The National Fire Protection Association (NFPA) tracks structural fires caused by hot work. A 2016 report revealed that from 2010 to 2014, hot work caused an average of 4,440 structural fires each year. These resulted in property damage of $287 million and approximately 12 fatalities annually.
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When splashed with hazardous chemicals, the longest it should take anyone to reach an emergency shower and eyewash station is 10 seconds. That’s hardly any time - about as long as it takes to turn on the tap and fill a glass with water or tie your shoes.
Mixing incompatible materials together can result in explosions, fires and severe injuries. An article in Lab Manager Magazine reports that improper storage of chemicals accounts for 25 percent of all chemical accidents in labs. The article describes the following examples of two serious lab incidents, both involving nitric acid:
Flammable storage cabinets arrive at a site on pallets, often carried by forklift to their station. Keeping the flammable safety cabinet on a pallet may seem convenient. It makes it easier to move. It might also seem like a good idea to keep it elevated off the floor, so that any leak or chemical spill will be visible.
Many chemicals used in everyday life are flammable or hazardous to humans. Cleaning materials contain ignitable solvents. Pool chemicals contain acids that cause chemical burns. Labor laws (OSHA) and fire codes (NFPA) regulate chemical storage in commercial buildings and industries.
Different types of paint have different storage requirements. Solvent-based paints contain flammable materials and have stricter storage requirements. Water-based paints are less hazardous and have fewer restrictions. It is important to know what kind of paint you are storing and relevant OSHA and NFPA requirements.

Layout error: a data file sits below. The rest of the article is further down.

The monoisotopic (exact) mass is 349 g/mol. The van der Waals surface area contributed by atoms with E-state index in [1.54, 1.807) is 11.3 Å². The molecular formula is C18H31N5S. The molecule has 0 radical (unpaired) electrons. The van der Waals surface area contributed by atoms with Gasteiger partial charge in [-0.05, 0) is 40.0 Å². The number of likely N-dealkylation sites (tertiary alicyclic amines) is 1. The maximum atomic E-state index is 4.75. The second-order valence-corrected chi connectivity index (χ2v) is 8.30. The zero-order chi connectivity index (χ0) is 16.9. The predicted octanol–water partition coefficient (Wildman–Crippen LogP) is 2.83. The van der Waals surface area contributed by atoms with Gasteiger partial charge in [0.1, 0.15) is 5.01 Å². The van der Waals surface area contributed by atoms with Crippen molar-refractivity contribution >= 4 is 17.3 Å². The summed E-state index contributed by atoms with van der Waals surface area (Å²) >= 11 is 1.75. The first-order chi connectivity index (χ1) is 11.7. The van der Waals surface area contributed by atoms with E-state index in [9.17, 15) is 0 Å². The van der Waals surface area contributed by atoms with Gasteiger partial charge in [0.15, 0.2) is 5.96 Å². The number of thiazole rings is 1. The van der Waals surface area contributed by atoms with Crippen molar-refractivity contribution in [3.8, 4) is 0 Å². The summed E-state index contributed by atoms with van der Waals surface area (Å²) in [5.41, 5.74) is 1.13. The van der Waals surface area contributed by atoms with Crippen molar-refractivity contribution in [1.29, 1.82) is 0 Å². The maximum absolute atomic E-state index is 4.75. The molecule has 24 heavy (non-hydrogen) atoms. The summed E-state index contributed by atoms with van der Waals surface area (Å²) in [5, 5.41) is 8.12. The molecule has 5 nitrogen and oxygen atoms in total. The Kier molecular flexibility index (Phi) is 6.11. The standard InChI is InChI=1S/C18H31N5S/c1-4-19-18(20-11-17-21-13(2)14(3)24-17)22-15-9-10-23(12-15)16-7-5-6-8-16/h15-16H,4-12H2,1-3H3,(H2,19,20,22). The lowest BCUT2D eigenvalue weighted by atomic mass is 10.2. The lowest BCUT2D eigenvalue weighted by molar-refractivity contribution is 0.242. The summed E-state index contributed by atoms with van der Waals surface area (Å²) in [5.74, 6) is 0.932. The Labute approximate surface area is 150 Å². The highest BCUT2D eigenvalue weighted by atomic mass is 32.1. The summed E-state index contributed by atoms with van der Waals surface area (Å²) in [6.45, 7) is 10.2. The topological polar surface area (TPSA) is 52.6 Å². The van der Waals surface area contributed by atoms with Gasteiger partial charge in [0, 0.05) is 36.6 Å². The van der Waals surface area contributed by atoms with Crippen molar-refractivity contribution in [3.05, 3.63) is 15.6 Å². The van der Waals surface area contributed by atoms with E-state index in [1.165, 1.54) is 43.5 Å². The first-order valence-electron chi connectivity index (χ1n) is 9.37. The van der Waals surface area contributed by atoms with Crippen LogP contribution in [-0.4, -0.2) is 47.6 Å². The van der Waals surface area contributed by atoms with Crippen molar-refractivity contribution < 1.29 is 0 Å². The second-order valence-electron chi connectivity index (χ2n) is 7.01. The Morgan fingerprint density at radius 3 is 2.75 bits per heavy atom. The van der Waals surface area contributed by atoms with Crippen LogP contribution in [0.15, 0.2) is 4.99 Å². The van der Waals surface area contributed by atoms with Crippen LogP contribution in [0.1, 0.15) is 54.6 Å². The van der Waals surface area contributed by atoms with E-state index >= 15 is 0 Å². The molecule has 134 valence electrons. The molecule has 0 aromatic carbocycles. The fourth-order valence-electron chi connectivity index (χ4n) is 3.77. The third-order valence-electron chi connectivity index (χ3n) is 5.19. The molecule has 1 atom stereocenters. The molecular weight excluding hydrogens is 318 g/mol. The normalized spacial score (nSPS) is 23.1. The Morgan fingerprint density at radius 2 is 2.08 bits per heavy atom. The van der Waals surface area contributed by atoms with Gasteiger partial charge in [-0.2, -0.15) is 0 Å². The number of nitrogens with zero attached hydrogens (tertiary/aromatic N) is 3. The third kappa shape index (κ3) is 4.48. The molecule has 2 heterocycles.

Everyone appreciates manicured lawns, beautiful gardens and the smell of fresh cut grass in the summer. Not everyone has the time to devote to yard maintenance. Landscaping and lawn care companies provide this valuable service. They use fuel-powered equipment like lawnmowers, chain saws and blowers daily. But working with gasoline comes with risks of fire and explosion.
No workplaces or industries are void of danger. Despite safety measures, exposure to potential workplace hazards such as chemical splash, welding sparks, metal shavings or fine particulates can occur. Receiving immediate and proper treatment in the first 10 seconds following exposure can be key to minimizing serious injury. Emergency shower and eyewash stations help protect workers when an incident occurs.
Ever wondered if you can just throw an aerosol can in the trash? The answer is complicated. It’s not the can, but the contents of the can that may cause issues. Many cans used in the workplace contain hazardous materials. Either the product, or the propellant used to spray the product is harmful to the environment. Aerosol disposal must be handled carefully.
At an airshow in San Diego in 1989, famous test pilot Bob Hoover was entertaining the crowd in his small, piston-powered Shrike Commander plane with a couple thrill-seeking passengers in tow. At about 300 feet off the ground during takeoff, the engine lost all power.